Motor Submarine Chaser Squadron One

Concurrent with the first batch of Elco 70-foot PT boats (PT’s 10-19), the U.S. Navy also ordered twelve boats to be fitted out as submarine chasers, or PTC’s. These boats were the same as their torpedo-boat sisters, but the PTC’s would carry twenty-four depth charges instead of torpedoes. Six charges would be carried in racks on the stern, while four more charges could be carried in two Y-guns located forward of the stern racks. Reloads were carried on rails that ran alongside the port and starboard deck edge.

The boats were placed in service with Motor Boat Submarine Chaser Squadron One, commissioned on February 20, 1941, with Lt. j/g John D. Bulkeley as squadron commander. As the squadron was fitting out in New York, PTC’s 5 through 12 were transferred to the British under Lend-Lease on April 4, 1941, and were to be converted to motor gunboats (MGB). In the meantime, PTC’s 1 to 4 went to the Washington Navy Yard, where four separate types of experimental sound units, one for each boat, were installed. The sonar was installed in the radio room, where the transducer (the sonar unit’s “antenna”) was raised and lowered through an opening in the bottom of the hull. PTC 1’s sonar was developed by the Naval Research Laboratory; the other three boats had sound gear built by RCA, the Submarine Signal Company of Boston, Massachusetts, and a modified British “asdic” sonar similar to that used aboard destroyers of the Royal Navy.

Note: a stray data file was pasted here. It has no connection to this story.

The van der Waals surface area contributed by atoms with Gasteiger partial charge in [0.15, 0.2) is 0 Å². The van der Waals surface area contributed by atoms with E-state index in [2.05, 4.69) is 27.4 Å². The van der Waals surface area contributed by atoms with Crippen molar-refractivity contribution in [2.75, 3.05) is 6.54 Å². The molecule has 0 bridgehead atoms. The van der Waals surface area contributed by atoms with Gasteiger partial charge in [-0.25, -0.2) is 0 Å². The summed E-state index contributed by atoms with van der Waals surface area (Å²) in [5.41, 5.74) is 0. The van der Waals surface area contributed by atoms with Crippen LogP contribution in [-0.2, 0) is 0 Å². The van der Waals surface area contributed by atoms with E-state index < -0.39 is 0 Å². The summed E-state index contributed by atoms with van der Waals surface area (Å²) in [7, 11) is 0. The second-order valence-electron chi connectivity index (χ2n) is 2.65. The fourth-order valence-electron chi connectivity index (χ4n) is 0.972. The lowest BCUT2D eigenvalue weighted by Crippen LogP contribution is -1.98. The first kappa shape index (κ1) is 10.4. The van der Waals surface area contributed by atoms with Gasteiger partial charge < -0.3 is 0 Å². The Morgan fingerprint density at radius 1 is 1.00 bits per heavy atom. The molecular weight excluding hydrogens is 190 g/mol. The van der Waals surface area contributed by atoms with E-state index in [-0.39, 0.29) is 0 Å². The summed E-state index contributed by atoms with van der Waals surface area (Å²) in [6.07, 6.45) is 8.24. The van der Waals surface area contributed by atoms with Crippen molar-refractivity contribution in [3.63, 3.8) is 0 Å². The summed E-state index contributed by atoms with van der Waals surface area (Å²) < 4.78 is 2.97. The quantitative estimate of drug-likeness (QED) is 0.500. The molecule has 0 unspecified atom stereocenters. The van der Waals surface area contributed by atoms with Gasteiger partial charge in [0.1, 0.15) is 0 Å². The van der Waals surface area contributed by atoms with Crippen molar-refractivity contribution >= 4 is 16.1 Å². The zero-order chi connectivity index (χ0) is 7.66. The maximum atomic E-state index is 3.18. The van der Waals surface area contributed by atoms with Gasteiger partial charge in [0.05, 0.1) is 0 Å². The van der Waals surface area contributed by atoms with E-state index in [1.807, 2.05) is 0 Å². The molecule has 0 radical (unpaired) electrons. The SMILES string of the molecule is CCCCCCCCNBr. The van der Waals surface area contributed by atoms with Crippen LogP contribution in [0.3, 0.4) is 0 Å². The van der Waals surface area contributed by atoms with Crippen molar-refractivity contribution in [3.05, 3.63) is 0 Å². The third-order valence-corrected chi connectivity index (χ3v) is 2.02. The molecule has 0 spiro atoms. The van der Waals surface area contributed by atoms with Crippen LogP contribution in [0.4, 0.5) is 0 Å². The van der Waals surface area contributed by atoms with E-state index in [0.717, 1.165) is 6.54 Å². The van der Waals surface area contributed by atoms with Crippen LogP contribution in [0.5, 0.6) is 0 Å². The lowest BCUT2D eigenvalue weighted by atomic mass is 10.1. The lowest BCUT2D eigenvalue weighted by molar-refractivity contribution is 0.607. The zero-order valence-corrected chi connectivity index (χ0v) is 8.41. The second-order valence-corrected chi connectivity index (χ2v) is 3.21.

From the Washington Navy Yard, the boats were ordered south to Key West, Florida to test out their new sonar systems. The trip to the Keys via the Intercoastal Waterway served as a shakedown cruise for the squadron. While enroute to Miami from St. Augustine, the PTC’s encountered about fifty sea turtles basking in the sun, and PTC 1 bent a propeller on a turtle that did not move in time. Once in Key West, the boats were placed under the operational control of the Navy’s East Coast Sound School, while the tests of each boat’s sonar gear was conducted under direction of a representative of the Naval Research Lab.

None of the sound units worked as intended. While underway, the boats’ Packard engines drowned out the sound echoes of the sound equipment. If the boat lay to in anything but a dead calm, the rocking motion of the boat caused the sonar signals to get lost in the troughs of the waves, because the signals wouldn’t pass through air. The weather also conspired against the tests; the boats continually experienced such heavy seas, with waves six feet or greater, that one boat lost its transducer unit, and another suffered major damage to its pilot house.

After demonstrating the weaknesses of the PTC concept, the squadron returned to New York in the latter part of June. On July 15, the boats were leased to the Royal Navy, to be converted into MGB’s like their eight sisters. Two days later, Motor Boat Submarine Chaser Squadron One was decommissioned, and its crews integrated into the regular PT squadrons. Some, including Lieutenant Bulkeley, formed the nucelus of Motor Torpedo Boat Squadron Three, commisioned on August 12, 1941 and sent to the Philippines in September.

Copyright © 2002-2013 by Gene Kirkland